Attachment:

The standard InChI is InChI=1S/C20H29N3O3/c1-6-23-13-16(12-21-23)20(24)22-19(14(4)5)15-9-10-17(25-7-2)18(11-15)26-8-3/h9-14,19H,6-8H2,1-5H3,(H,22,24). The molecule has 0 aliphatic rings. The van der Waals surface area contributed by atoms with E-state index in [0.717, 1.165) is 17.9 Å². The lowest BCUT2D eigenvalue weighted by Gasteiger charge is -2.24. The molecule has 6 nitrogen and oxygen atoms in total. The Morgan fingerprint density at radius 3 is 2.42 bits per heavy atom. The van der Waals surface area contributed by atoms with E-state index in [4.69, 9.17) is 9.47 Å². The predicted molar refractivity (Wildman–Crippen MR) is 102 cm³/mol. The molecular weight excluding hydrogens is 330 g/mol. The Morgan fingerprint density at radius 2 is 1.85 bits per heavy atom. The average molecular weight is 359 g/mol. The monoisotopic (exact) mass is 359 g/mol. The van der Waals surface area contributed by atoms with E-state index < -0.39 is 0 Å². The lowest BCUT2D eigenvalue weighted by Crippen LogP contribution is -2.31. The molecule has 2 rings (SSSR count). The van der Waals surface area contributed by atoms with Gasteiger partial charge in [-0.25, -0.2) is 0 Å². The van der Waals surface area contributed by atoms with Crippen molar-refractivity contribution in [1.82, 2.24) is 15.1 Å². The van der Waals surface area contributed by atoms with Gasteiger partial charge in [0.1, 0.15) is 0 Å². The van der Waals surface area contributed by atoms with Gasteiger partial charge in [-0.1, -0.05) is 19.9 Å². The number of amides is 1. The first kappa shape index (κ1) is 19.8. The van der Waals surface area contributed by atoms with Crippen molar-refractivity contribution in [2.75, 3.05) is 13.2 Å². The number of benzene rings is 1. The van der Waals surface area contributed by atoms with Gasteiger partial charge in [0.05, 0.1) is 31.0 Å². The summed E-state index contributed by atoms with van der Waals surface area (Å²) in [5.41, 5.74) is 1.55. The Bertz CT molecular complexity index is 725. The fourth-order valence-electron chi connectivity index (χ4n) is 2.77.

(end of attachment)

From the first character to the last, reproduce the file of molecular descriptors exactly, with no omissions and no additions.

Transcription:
The standard InChI is InChI=1S/C20H29N3O3/c1-6-23-13-16(12-21-23)20(24)22-19(14(4)5)15-9-10-17(25-7-2)18(11-15)26-8-3/h9-14,19H,6-8H2,1-5H3,(H,22,24). The molecule has 0 aliphatic rings. The van der Waals surface area contributed by atoms with E-state index in [0.717, 1.165) is 17.9 Å². The lowest BCUT2D eigenvalue weighted by Gasteiger charge is -2.24. The molecule has 6 nitrogen and oxygen atoms in total. The Morgan fingerprint density at radius 3 is 2.42 bits per heavy atom. The van der Waals surface area contributed by atoms with E-state index in [4.69, 9.17) is 9.47 Å². The predicted molar refractivity (Wildman–Crippen MR) is 102 cm³/mol. The molecular weight excluding hydrogens is 330 g/mol. The Morgan fingerprint density at radius 2 is 1.85 bits per heavy atom. The average molecular weight is 359 g/mol. The monoisotopic (exact) mass is 359 g/mol. The van der Waals surface area contributed by atoms with E-state index < -0.39 is 0 Å². The lowest BCUT2D eigenvalue weighted by Crippen LogP contribution is -2.31. The molecule has 2 rings (SSSR count). The van der Waals surface area contributed by atoms with Gasteiger partial charge in [-0.25, -0.2) is 0 Å². The van der Waals surface area contributed by atoms with Crippen molar-refractivity contribution in [1.82, 2.24) is 15.1 Å². The van der Waals surface area contributed by atoms with Gasteiger partial charge in [0.1, 0.15) is 0 Å². The van der Waals surface area contributed by atoms with Gasteiger partial charge in [-0.1, -0.05) is 19.9 Å². The number of amides is 1. The first kappa shape index (κ1) is 19.8. The van der Waals surface area contributed by atoms with Crippen molar-refractivity contribution in [2.75, 3.05) is 13.2 Å². The number of benzene rings is 1. The van der Waals surface area contributed by atoms with Gasteiger partial charge in [0.05, 0.1) is 31.0 Å². The summed E-state index contributed by atoms with van der Waals surface area (Å²) in [5.41, 5.74) is 1.55. The Bertz CT molecular complexity index is 725. The fourth-order valence-electron chi connectivity index (χ4n) is 2.77.